The red planet as seen by Mars Global Surveyor in June 2001, just before the start of a globe-girdling dust storm that hid most surface details from view (click for before-and-after comparison).

Courtesy NASA/JPL/Malin Space Science Systems.


This is a special year for Mars. Already the planet is shining big and bright in the southeastern sky before dawn, and it's drawing closer to us week by week. For four weeks from mid-August through early September, Mars will be nearer to Earth, and appear bigger in a telescope, than it has since 1988. And at its very closest, it will be a hair closer than it has been in many, many years.

But how many? Various different figures are being reported in different places; some are clearly wrong. Sky & Telescope sorted through the situation to find the authoritative answer.

On August 27, 2003, at 9:51 Universal Time, the centers of Earth and Mars will be only 55,758,006 kilometers (34,646,418 miles) apart. The U.S. Naval Observatory’s MICA software and the Jet Propulsion Laboratory’s DE406 planetary ephemeris agree on this value for the true geometric distance.

There has been some confusion about this because another authoritative source, JPL Horizons gives a time five minutes earlier and a separation 86 km closer. But Horizons expresses all solar-system distances in "apparent" rather than geometric form, which takes into account the motions of Earth and Mars during the time it takes for light to travel between the two bodies. There is no actual discrepancy.

Mars will indeed be truly close. As Belgian astronomers Edwin Goffin and Jean Meeus wrote long ago, "In August, 2003, Mars will come closer to Earth than at any time in the last several thousand years, and an even slightly closer approach will take place in the year 2287" (Sky & Telescope: August 1978, page 107). They also explained why. During recent millennia Mars’s orbit has been getting slightly more eccentric (elongated) due to the gravitational attractions of other planets. Each passing century brings Mars a little closer to the Sun at perihelion, and a little farther from the Sun at aphelion.

Mars on August 26-27, 2003

On August 26–27, 2003 — the night of Mars's closest approach to Earth since prehistoric times — Mars will present this face to viewers in the Americas (around 12:40 a.m. Pacific Daylight Time, 3:40 a.m. EDT). This computer graphic by Ralph Aeschliman includes the albedo markings that ground-based telescopic observers typically see. It also shows some surface relief, like the huge Valles Marineris canyon and neighboring volcanoes.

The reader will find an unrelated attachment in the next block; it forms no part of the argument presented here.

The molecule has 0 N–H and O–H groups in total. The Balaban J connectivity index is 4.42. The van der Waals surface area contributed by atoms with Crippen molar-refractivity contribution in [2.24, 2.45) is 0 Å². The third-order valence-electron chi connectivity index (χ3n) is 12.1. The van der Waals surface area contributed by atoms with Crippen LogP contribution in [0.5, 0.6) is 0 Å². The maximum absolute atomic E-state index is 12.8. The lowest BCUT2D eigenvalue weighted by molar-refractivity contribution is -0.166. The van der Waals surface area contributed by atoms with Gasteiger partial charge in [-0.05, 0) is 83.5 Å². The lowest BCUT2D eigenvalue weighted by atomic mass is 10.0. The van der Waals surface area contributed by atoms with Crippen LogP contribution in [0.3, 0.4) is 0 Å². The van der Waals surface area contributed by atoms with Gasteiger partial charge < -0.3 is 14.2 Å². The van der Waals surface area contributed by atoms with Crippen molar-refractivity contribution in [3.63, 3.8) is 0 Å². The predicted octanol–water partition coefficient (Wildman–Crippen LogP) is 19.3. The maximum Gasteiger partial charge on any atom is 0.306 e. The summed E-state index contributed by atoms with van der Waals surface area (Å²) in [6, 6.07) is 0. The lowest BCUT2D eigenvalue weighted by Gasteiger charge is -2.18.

Courtesy Ralph Aeschliman.

But has Mars ever been this close before? Meeus partially addressed that question in his 2002 book More Mathematical Astronomy Morsels. Working from two papers by the late Pierre Bretagnon on long-term variations in the planetary orbits, he found that Mars may have come closer to Earth about 73,000 years ago than it does this August.

Just as the Meeus book was rolling off the presses, several Web sites began reporting an improved result. According to a calculation by the Association of Lunar and Planetary Observers' Jeffrey Beish and James DeYoung, Mars came a little closer to Earth in 57,537 BC. When he learned of that result Meeus contacted Aldo Vitagliano, an expert in computational celestial mechanics at the University of Naples, Italy. In April of last year, Vitagliano confirmed that there was indeed a close approach in the year 57,538 BC (not 57,537 BC), but it did not quite beat the AD 2003 value.

Vitagliano’s calculation required nearly three hours on an 800-megahertz computer, and it entailed a simultaneous numerical integration of the motions of all nine planets, the Moon, and three asteroids (Ceres, Pallas, and Vesta). At first he adopted JPL’s DE406 as the starting point; then he repeated the calculation using JPL’s earlier DE200. He even experimented to see if omitting the asteroids and Pluto would make a significant difference — it did not. Vitagliano concludes that the last time Mars came so close was in 57,617 BC, when it passed within 55.718 million km of Earth, a little closer than this year’s 55.758 million km.

The ramifications for Mars observers are slight, of course. More important for what your telescope will show on Mars are the quality of the atmospheric seeing (the amount of heat-wave shimmering in Earth's atmosphere, which changes from night to night and sometimes minute to minute), Mars's elevation above the poor seeing near the horizon (Mars never gets very high this year for observers at midnorthern latitudes), and the clarity of Mars's own atmosphere (dust storms could haze it up at any time).

Nevertheless, a record is a record. Mars will be slightly closer than it has been in 59,619 years. If our Neanderthal precursors had been able to use a telescope in 57,617 BC, they could have seen Mars with an equatorial diameter of 25.13 arcseconds (compared to 25.11 arcseconds this August). Mars won’t appear any larger until August 28, 2287, when earthlings will see the red planet 25.14 arcseconds across.


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